From: Captive International
How can the captive insurance industry adapt to the developing impact of climate change and adopt measures to mitigate impact to their shareholders, themselves, and the natural environment? Anna Pereira of SRS Bermuda investigates.
One can separate the green equation for captives into three distinct but overlapping areas: the underwriting portfolio; the investment portfolio; and corporate governance.
There is an assumption that most captives are used for non-catastrophic and more predictable risks that are lower in severity and higher in frequency. This is not the case for all industries and sectors. During hard market cycles, captives are used to provide cover for just about every imaginable class of business, especially those that are not readily available in the commercial markets.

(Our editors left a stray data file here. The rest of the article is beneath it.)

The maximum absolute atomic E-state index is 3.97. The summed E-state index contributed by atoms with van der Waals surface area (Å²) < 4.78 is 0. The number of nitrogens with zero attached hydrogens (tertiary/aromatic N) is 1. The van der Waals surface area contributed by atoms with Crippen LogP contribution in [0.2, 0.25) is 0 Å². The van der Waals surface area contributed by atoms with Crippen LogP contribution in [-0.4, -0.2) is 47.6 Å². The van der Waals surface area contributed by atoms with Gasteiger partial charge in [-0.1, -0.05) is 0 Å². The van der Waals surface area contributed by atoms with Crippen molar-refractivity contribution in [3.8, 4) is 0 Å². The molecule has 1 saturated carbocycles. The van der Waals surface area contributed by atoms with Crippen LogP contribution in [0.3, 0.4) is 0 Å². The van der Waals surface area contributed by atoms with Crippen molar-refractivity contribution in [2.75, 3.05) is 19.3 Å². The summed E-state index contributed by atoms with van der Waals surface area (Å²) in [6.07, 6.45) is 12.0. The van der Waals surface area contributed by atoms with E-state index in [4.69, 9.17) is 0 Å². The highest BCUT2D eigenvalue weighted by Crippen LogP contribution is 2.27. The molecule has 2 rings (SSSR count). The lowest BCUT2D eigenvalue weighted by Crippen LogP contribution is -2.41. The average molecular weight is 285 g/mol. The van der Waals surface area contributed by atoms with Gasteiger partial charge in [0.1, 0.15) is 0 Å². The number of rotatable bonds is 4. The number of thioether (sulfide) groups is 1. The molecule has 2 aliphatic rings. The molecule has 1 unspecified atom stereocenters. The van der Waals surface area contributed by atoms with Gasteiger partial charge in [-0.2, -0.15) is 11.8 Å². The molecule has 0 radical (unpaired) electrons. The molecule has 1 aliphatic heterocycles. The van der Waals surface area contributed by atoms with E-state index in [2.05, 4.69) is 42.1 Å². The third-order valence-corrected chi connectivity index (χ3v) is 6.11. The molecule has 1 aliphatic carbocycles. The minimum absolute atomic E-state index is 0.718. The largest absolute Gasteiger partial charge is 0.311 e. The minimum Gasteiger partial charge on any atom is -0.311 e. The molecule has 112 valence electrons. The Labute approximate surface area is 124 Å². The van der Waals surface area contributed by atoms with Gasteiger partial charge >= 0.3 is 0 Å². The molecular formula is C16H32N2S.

Captives are important for risk finance. Over time, the build-up of excess surplus on a captive’s balance sheet can fund potential catastrophic risk which will assist with liquidity and buffer the impact of funding uncertainty when it’s most useful, thus creating economic resilience to unforeseen catastrophes.
There is an argument that the essence of an insurance product—providing support at a time of heightened financial stress, thereby increasing resilience and sustainability—places insurance firmly in the positive realm of environmental, social and corporate governance (ESG) issues. But does that follow regardless of the type of risk being covered? Does a product that provides an indemnity on say a ‘new for old’ basis truly support a drive for a greener ecosystem?